Welman, weighing his own feelings, looked at the man for a second. Tempting the authorities was on his mind, but he knew that a higher-ranking official would appear should he resist the request. This, of course, would attract much unwanted attention for his friends who were waiting outside to whisk him off to a safe destination. Not wanting to jeopardise his trip, he felt that it would be better to comply with the potentially innocent registration procedure. The immigration official nervously tried to avoid Welman's contemplating eyes. Then Welman was sure – he would avoid the risk of being seen as a troublemaker. He went for his pouch.
"Indeed they do sir", Welman replied and with that answer they parted, both wearing a smile. (This reply does not make sense … it does not follow the line of conversation that has occurred)
Lots of people were feverishly waiting outside the terminal. Apparently a person of high standing, someone said Sonia Gandhi, was expected to arrive. Although the very thought crept into his mind, Welman didn't think the reception was meant for him. He knew that nobody would attempt to obstruct his passage into Nagalim if he was received in this way. He moved carefully through the crowd, while casually looking for a friend who would be waiting for him. It took some time before he saw a tall man he knew, but had not been expecting. The man winked ever so slightly, signalling Welman to follow him. It was the man he had met during his first attempt to enter the forbidden land. Then, he was known as 'our man in Kolkata'. Now, as Welman was about to learn, that man had become 'our man in Guwahati'. After carefully checking the scene to confirm that all the shadowing figures had vanished, they embraced and quickly entered a waiting car. They started to reminisce as soon as the driver pulled away from the curb.
The first attempt to enter Nagalim was really something! Rather than putting him off, which is no doubt what the Indian authorities had wanted, it strengthened his resolve in the quest to reach Nagalim. The first attempt to enter Nagalim was made with Jacques de Kort, once co-ordinator and the driving force of the Netherlands Centre for Indigenous Peoples (NCIP), now a consultant to the Indigenous Council of the Netherlands. They had decided to attempt to enter Nagalim after they were invited by the Governor of Manipur to attend the Luingani festival, a yearly Naga event. They thought that the festival would prove an excellent opportunity to shoot a documentary on the culture and daily life of the Naga peoples. Perhaps other topics could be covered too, they thought. At the time, Welman was a board member of the NCIP. How did the NCIP, de Kort and Welman come to know about the Nagas?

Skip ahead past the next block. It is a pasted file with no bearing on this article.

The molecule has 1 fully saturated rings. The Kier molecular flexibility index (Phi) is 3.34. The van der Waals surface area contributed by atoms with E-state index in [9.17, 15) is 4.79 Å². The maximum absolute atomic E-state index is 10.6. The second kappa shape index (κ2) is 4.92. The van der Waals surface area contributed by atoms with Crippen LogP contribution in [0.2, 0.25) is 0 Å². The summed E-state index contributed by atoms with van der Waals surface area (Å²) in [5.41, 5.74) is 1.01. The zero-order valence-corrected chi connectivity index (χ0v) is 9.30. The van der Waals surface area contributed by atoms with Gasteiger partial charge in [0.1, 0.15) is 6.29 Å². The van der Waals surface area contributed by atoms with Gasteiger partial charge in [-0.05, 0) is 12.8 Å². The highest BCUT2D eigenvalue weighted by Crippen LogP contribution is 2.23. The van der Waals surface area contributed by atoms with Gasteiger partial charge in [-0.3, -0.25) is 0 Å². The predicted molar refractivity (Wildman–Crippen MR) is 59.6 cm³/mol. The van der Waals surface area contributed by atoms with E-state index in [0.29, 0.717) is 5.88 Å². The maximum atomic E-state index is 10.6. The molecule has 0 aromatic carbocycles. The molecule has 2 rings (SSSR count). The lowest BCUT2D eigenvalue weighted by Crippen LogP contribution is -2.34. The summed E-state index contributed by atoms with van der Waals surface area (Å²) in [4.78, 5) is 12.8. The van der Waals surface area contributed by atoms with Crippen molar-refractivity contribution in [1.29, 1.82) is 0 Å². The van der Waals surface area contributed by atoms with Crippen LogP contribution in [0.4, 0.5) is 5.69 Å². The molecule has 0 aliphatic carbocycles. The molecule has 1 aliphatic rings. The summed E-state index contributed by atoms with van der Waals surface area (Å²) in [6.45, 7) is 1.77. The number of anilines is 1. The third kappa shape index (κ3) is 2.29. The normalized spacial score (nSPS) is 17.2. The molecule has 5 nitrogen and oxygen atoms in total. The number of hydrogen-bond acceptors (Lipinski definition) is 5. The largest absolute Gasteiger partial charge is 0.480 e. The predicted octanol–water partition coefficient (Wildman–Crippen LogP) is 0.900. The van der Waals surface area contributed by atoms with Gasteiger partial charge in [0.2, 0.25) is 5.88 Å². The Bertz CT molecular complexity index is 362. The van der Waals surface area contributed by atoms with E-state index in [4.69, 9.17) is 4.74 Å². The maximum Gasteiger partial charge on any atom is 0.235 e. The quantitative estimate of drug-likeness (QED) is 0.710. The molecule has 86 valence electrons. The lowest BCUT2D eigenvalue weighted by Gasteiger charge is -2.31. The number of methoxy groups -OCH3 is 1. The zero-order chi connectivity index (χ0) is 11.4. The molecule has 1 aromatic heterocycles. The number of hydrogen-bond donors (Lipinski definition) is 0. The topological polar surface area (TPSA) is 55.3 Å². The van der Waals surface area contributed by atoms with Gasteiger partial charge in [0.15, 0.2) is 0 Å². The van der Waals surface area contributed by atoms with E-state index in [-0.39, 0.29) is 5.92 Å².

Around 1988, a Naga general who was seeking help for his people, visited the NCIP. He told stories of a rich culture, and of untold miseries. General Mo's tales were highly contrasted and captivated both de Kort and Welman. Although the stories of exquisite landscapes, unique cultures and the sheer horror of recent events were very impressive, de Kort and Welman were unable to fully accept the words of the General, and set out in search of documents that would verify at least some of the facts. They did not find much for the land of the Nagas, which they claim to be historically their own since time immemorial, has been isolated from the outside world since India became an independent nation.